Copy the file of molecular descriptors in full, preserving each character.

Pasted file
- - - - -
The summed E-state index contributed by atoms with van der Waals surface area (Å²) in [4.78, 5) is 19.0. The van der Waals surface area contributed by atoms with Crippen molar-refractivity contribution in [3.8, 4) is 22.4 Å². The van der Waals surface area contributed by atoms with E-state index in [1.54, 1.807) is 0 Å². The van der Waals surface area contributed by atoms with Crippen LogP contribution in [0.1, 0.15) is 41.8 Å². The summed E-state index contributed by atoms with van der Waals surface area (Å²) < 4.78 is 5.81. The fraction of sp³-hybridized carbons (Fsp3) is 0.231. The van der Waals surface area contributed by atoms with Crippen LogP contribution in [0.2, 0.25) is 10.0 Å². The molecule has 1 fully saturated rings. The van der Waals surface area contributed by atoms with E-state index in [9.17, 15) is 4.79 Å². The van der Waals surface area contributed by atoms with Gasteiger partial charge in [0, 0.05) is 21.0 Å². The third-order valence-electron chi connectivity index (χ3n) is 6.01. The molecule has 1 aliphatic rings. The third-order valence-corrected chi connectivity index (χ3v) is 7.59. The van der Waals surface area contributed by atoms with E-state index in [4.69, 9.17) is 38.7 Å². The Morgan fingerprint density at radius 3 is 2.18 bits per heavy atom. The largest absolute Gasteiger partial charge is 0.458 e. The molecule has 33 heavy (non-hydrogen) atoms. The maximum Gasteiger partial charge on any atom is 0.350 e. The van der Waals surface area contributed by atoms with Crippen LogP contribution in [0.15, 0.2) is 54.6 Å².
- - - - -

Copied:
The summed E-state index contributed by atoms with van der Waals surface area (Å²) in [4.78, 5) is 19.0. The van der Waals surface area contributed by atoms with Crippen molar-refractivity contribution in [3.8, 4) is 22.4 Å². The van der Waals surface area contributed by atoms with E-state index in [1.54, 1.807) is 0 Å². The van der Waals surface area contributed by atoms with Crippen LogP contribution in [0.1, 0.15) is 41.8 Å². The summed E-state index contributed by atoms with van der Waals surface area (Å²) < 4.78 is 5.81. The fraction of sp³-hybridized carbons (Fsp3) is 0.231. The van der Waals surface area contributed by atoms with Crippen LogP contribution in [0.2, 0.25) is 10.0 Å². The molecule has 1 fully saturated rings. The van der Waals surface area contributed by atoms with E-state index in [9.17, 15) is 4.79 Å². The van der Waals surface area contributed by atoms with Gasteiger partial charge in [0, 0.05) is 21.0 Å². The third-order valence-electron chi connectivity index (χ3n) is 6.01. The molecule has 1 aliphatic rings. The third-order valence-corrected chi connectivity index (χ3v) is 7.59. The van der Waals surface area contributed by atoms with E-state index in [4.69, 9.17) is 38.7 Å². The Morgan fingerprint density at radius 3 is 2.18 bits per heavy atom. The largest absolute Gasteiger partial charge is 0.458 e. The molecule has 33 heavy (non-hydrogen) atoms. The maximum Gasteiger partial charge on any atom is 0.350 e. The van der Waals surface area contributed by atoms with Crippen LogP contribution in [0.15, 0.2) is 54.6 Å².